It had, however, one advantage over previous editions, namely that it was issued at a lower price. It is to be regretted that this the final edition of the 'Origin' should have appeared in so unattractive a form; a form which has doubtless kept off many readers from the book.
The discussion suggested by the 'Genesis of Species' was perhaps the most important addition to the book. The objection that incipient structures cannot be of use was dealt with in some detail, because it seemed to the author that this was the point in Mr. Mivart's book which has struck most readers in England.
It is a striking proof of how wide and general had become the acceptance of his views that my father found it necessary to insert (sixth edition, page 424), the sentence: "As a record of a former state of things, I have retained in the foregoing paragraphs and also elsewhere, several sentences which imply that naturalists believe in the separate creation of each species; and I have been much censured for having thus expressed myself. But undoubtedly this was the general belief when the first edition of the present work appeared...Now things are wholly changed, and almost every naturalist admits the great principle of evolution."
A small correction introduced into this sixth edition is connected with one of his minor papers: "Note on the habits of the Pampas Woodpecker." (Zoolog. Soc. Proc. 1870.) In the fifth edition of the 'Origin,' page 220, he wrote:--
"Yet as I can assert not only from my own observation, but from that of the accurate Azara, it [the ground woodpecker] never climbs a tree." The paper in question was a reply to Mr. Hudson's remarks on the woodpecker in a previous number of the same journal. The last sentence of my father's paper is worth quoting for its temperate tone: "Finally, I trust that Mr. Hudson is mistaken when he says that any one acquainted with the habits of this bird might be induced to believe that I 'had purposely wrested the truth' in order to prove my theory. He exonerates me from this charge; but I should be loath to think that there are many naturalists who, without any evidence, would accuse a fellow-worker of telling a deliberate falsehood to prove his theory." In the sixth edition, page 142, the passage runs "in certain large districts it does not climb trees." And he goes on to give Mr. Hudson's statement that in other regions it does frequent trees.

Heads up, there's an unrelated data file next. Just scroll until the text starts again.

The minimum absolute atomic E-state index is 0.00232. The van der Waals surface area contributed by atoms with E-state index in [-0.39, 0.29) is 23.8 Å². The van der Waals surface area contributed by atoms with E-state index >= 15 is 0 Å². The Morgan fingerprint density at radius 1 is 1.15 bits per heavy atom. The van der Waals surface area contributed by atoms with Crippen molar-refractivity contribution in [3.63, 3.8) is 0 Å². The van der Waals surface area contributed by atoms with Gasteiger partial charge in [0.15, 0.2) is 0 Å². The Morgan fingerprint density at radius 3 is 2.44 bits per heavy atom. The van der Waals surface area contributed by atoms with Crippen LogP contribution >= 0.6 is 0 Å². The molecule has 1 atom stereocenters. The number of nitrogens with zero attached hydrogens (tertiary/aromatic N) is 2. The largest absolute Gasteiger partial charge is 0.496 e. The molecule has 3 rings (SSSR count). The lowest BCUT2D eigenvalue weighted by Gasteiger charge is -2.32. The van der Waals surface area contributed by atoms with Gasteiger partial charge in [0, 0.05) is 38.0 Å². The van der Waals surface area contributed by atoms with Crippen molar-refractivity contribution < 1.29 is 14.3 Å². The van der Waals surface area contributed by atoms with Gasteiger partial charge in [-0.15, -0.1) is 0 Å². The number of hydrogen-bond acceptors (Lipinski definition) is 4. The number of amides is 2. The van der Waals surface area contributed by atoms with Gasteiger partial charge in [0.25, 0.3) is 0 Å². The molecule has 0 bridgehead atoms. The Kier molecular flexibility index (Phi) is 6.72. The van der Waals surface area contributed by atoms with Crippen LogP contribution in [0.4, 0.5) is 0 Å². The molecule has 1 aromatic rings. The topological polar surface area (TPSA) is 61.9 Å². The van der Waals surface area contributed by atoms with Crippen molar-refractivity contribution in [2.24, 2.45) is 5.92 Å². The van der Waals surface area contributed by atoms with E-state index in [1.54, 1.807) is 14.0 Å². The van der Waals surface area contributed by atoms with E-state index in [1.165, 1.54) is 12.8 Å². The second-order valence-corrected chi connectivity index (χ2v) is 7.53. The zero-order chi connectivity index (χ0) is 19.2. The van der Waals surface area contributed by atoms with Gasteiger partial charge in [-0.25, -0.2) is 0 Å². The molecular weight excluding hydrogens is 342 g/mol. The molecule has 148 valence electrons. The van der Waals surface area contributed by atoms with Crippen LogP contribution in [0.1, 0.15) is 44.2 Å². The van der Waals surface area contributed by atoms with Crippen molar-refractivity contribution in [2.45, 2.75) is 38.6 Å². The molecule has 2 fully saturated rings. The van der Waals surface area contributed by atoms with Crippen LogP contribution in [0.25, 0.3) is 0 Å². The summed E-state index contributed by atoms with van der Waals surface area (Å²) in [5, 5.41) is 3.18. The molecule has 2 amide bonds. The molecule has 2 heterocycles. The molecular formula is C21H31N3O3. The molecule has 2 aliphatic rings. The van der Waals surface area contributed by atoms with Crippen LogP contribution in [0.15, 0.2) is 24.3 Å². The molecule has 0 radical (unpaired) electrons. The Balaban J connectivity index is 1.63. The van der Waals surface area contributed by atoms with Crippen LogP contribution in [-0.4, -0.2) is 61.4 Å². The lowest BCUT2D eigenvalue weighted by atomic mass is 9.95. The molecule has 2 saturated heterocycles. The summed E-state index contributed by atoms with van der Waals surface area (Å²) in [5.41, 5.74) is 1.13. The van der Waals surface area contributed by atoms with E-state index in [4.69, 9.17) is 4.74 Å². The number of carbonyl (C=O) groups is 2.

One of the additions in the sixth edition (page 149), was a reference to Mr. A. Hyatt's and Professor Cope's theory of "acceleration." With regard to this he wrote (October 10, 1872) in characteristic words to Mr. Hyatt:--
"Permit me to take this opportunity to express my sincere regret at having committed two grave errors in the last edition of my 'Origin of Species,' in my allusion to yours and Professor Cope's views on acceleration and retardation of development. I had thought that Professor Cope had preceded you; but I now well remember having formerly read with lively interest, and marked, a paper by you somewhere in my library, on fossil Cephalapods with remarks on the subject. It seems also that I have quite misrepresented your joint view. This has vexed me much. I confess that I have never been able to grasp fully what you wish to show, and I presume that this must be owing to some dulness on my part."
Lastly, it may be mentioned that this cheap edition being to some extent intended as a popular one, was made to include a glossary of technical terms, "given because several readers have complained...that some of the terms used were unintelligible to them." The glossary was compiled by Mr. Dallas, and being an excellent collection of clear and sufficient definitions, must have proved useful to many readers.]
CHARLES DARWIN TO J.L.A. DE QUATREFAGES. Down, January 15, 1872.
My dear Sir,
I am much obliged for your very kind letter and exertions in my favour. I had thought that the publication of my last book ['Descent of Man'] would have destroyed all your sympathy with me, but though I estimated very highly your great liberality of mind, it seems that I underrated it.